Costs are being driven down thanks to an efficiency drive at Cannondale's Bedford bike building plant. This drive for efficiency in a flat US economy has led to job losses for factory workers, announced yesterday. Pegasus, the owner of Cannondale, announced a culling of top execs just before Interbike. The streamlining has been undertaken by Cannondale management, aided by a time-and-motion consultancy firm.

Cannondale ‘streamlines’ production; 52 factory workers pruned

"Improvements implemented at Cannondale’s Bedford, Pennsylvania bike factory by a Portsmouth, New Hampshire-based consulting firm are allowing the company to increase productivity while simultaneously reducing labor costs and increasing production flexibility."

That’s the way Cannondale is announcing the job losses.

The changes, advised by Synergetics Installations Worldwide and carried out by Cannondale senior management

after a joint four-month project, will make the company "more competitive with the bike industry’s numerous off-shore manufacturers," said a Cannondale press statement.

"Pegasus recognized significant opportunities to improve production efficiencies when they acquired Cannondale last May," said John Doerr, Cannondale’s chief operating officer and president of operations.

"As we focused solely on bicycle production and learned the full extent of those opportunities, we owed it to our 650+ employees worldwide to make the right, albeit painful, decisions necessary to maximize our competitiveness."

The staff reduction was announced to employees at the Bedford factory yesterday.

Doerr said improvements had been made to the factory:

"We were able to institute process improvements and enhance the physical layout of the factory. We also improved materials flow throughout the facility, instituted new manufacturing systems, and consolidated CNC operations.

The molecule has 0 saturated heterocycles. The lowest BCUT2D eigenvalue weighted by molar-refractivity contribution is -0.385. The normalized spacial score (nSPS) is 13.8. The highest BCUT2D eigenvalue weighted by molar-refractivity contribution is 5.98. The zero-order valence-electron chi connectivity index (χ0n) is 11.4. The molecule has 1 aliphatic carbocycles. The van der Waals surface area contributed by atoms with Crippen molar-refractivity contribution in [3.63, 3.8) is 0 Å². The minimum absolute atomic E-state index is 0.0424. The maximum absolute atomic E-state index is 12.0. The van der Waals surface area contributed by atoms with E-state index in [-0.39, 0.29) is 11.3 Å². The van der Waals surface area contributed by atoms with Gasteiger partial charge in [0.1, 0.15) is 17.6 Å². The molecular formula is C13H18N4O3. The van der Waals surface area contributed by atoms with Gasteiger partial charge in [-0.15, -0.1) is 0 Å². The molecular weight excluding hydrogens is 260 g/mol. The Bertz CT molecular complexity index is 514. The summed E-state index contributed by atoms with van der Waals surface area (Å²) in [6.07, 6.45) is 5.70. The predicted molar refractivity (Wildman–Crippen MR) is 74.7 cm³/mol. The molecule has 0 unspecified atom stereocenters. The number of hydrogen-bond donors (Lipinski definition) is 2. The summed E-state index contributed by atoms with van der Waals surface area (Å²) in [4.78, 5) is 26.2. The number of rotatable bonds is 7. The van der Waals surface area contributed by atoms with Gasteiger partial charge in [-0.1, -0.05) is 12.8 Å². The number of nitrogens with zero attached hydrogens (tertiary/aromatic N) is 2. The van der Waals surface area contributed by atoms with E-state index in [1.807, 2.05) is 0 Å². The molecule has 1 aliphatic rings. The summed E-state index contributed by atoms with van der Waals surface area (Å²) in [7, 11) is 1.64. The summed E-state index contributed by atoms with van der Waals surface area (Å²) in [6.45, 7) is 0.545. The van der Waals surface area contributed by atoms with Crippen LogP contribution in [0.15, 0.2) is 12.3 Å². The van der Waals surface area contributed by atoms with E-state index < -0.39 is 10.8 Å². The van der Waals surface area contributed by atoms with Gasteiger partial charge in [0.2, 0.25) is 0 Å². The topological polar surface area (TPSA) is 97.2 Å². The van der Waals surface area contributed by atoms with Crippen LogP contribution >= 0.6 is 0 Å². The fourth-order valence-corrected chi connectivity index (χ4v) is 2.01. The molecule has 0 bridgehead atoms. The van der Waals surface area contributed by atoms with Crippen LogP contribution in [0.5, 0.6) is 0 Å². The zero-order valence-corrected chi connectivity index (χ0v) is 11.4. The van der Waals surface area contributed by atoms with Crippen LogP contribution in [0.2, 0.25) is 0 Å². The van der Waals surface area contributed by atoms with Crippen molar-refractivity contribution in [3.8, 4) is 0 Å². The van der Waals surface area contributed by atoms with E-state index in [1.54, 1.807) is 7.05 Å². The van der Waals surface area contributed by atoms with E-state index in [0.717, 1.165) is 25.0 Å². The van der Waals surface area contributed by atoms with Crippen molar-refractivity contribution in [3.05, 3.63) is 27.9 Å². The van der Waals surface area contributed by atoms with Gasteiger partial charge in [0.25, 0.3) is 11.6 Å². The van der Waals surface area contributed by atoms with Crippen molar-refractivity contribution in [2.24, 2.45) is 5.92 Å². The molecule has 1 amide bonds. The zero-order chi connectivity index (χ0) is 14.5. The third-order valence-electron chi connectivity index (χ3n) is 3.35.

"The changes will not only make the factory more efficient, but also more flexible and responsive to changes in

marketplace demand. The improvements are consistent with our goal of being the world’s leading high-performance bicycle manufacturer, and they’ll allow us to better service our dealers and customers."

Larry Sarver, Cannondale’s VP of manufacturing. said:

"Cannondale is the only major bike company that produces all of its bicycles in America, and we’re very proud of that fact. Because we’re paying US workers US wages, and our competitors are using cheap foreign labour, we absolutely have to keep our operations as lean and efficient as possible. Maximizing efficiencies and flexibility is critical to our competitiveness, and it’s in the long-term best interests of our dealers, vendors and overall employee base."

Cannondale’s first plant in Bedford employed just seven workers when it opened in 1977. Today Cannondale employs approximately 500 workers in the US, including nearly 400 in Bedford.

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